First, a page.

Angus Carlyle

Angus Carlyle is Professor of Sound and Landscape at University of the Arts London. He studied law as an undergraduate, completed a masters in political theory, and a doctorate on the conditions of vocalised political exchange. With Cathy Lane, he co-wrote the oral histories In the Field (2013) and Sound Arts Now (2021). His creative work shifts between a documentary impulse and a more poetic register, and has involved collaborations with anthropologists, and filmmakers in documentary, field recording, and experimental writing projects.

  • Phantom Lure/Every Day Catastrophes

    Phantom Lure/Every Day Catastrophes

    Angus Carlyle and Sam Forsythe

    Two original essays scrutinize the use of acoustic camouflage, and the function of toolkits as maps of internal dread and environmental threat.

    The weaponization of listening, and the technical cartography of anxiety.

    Two original essays scrutinize the use of acoustic camouflage, and the function of toolkits as maps of internal dread and environmental threat. 

    In Phantom Lure Angus Carlyle explores the ways in which the frequency spectrum can become a site for disguise and deception. Acoustic camouflage is deployed in the concrete curves of sound mirrors, military battlefield sensors, and snipers' sonic concealment tactics, but also in the silent steps of the hunter and the mimicry of duck calls, antler rattles, and fox flutes.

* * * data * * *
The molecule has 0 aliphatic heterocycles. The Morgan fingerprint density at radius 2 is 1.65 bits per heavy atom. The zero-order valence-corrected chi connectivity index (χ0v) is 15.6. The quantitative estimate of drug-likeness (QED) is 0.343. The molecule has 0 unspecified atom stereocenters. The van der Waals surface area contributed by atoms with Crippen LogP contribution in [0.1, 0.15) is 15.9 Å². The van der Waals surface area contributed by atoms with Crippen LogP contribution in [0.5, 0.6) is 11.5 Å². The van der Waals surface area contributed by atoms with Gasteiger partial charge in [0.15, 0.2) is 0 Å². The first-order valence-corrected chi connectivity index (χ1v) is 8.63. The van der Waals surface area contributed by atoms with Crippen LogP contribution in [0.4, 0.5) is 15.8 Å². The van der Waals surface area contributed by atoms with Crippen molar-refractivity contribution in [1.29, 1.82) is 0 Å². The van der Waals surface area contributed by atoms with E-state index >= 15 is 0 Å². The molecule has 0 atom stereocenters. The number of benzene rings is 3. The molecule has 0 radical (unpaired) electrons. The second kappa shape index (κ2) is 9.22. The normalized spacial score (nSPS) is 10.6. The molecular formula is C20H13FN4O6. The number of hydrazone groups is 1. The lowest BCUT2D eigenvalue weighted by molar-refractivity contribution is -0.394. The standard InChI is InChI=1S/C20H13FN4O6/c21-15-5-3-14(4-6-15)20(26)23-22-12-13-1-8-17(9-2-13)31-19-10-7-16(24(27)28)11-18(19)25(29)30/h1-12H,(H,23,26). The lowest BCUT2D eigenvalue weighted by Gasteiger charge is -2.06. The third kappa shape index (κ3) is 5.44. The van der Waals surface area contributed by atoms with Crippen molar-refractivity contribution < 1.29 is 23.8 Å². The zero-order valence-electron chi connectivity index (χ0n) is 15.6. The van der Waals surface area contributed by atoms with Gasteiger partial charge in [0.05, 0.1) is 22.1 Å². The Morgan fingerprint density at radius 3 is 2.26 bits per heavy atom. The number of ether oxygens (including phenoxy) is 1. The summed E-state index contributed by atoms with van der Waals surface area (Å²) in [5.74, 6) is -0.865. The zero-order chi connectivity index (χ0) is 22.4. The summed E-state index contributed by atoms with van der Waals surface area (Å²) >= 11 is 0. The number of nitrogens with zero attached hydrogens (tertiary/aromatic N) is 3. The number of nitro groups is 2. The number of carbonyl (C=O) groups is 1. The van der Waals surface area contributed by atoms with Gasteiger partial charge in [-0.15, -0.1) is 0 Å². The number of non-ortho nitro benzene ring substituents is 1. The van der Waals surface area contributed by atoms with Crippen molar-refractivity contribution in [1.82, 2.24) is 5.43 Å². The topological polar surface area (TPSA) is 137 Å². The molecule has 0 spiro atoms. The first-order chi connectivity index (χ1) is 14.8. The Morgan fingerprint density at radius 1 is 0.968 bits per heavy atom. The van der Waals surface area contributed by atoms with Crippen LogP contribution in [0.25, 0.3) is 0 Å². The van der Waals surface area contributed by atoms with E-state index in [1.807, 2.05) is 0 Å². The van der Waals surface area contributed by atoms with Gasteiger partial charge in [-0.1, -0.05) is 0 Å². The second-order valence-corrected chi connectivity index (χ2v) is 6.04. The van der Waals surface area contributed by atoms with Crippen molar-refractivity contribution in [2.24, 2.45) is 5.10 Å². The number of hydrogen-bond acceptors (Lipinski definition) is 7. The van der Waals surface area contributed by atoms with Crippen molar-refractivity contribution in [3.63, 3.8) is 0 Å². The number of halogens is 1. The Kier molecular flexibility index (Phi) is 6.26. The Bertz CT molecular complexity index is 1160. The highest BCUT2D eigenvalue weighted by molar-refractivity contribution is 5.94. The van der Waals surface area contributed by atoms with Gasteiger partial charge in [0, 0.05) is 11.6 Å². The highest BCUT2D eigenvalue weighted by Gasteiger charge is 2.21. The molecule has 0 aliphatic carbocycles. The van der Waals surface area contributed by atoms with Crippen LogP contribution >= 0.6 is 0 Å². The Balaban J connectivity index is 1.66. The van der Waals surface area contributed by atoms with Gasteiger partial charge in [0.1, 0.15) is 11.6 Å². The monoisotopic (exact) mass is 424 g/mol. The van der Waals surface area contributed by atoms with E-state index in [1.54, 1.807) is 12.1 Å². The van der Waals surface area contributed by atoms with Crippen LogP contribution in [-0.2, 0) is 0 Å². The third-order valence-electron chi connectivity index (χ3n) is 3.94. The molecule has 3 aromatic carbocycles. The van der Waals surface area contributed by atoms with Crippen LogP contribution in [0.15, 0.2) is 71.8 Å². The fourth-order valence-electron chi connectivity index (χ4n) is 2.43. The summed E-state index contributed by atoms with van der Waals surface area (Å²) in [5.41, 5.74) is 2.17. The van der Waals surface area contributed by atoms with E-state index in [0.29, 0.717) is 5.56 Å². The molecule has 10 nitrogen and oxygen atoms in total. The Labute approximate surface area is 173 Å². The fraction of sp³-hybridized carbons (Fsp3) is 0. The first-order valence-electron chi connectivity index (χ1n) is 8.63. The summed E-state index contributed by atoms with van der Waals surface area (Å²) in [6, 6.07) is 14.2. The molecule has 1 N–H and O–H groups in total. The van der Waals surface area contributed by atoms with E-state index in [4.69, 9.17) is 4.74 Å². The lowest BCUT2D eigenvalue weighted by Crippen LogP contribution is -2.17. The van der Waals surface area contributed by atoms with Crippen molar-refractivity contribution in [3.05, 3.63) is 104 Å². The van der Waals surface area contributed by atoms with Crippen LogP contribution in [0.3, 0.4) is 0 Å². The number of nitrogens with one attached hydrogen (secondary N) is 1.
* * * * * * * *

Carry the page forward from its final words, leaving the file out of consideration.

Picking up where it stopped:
This trail of decoys leads us into forensic acoustic analysis, electronic voice phenomena, and music encrypted with secret signals—from Metal Gear Solid to "Windowlicker," from moths' thoraxes to horror-film whispers, from Silent Escape to Turing tests and vocoders.

    Sam Forsythe's Every Day Catastrophes is an essay for the anxious, the paranoid, and the overly prepared. From the everyday carry of the urban explorer to the bug-out bag for total apocalypse, the toolkits we assemble in order to forestall anticipated yet unforeseen disasters are abstract environmental maps. Tools compress place, matter, and relation into the portable abstractions of points, edges, and levers. But they also embody inner landscapes, topographies shaped by anxiety and fear.

    Every Day Catastrophes navigates this terrain of technics and terror, exploring how we equip ourselves for the unspecified threat conditions of modern life and tool up for anxiety-inducing futures.

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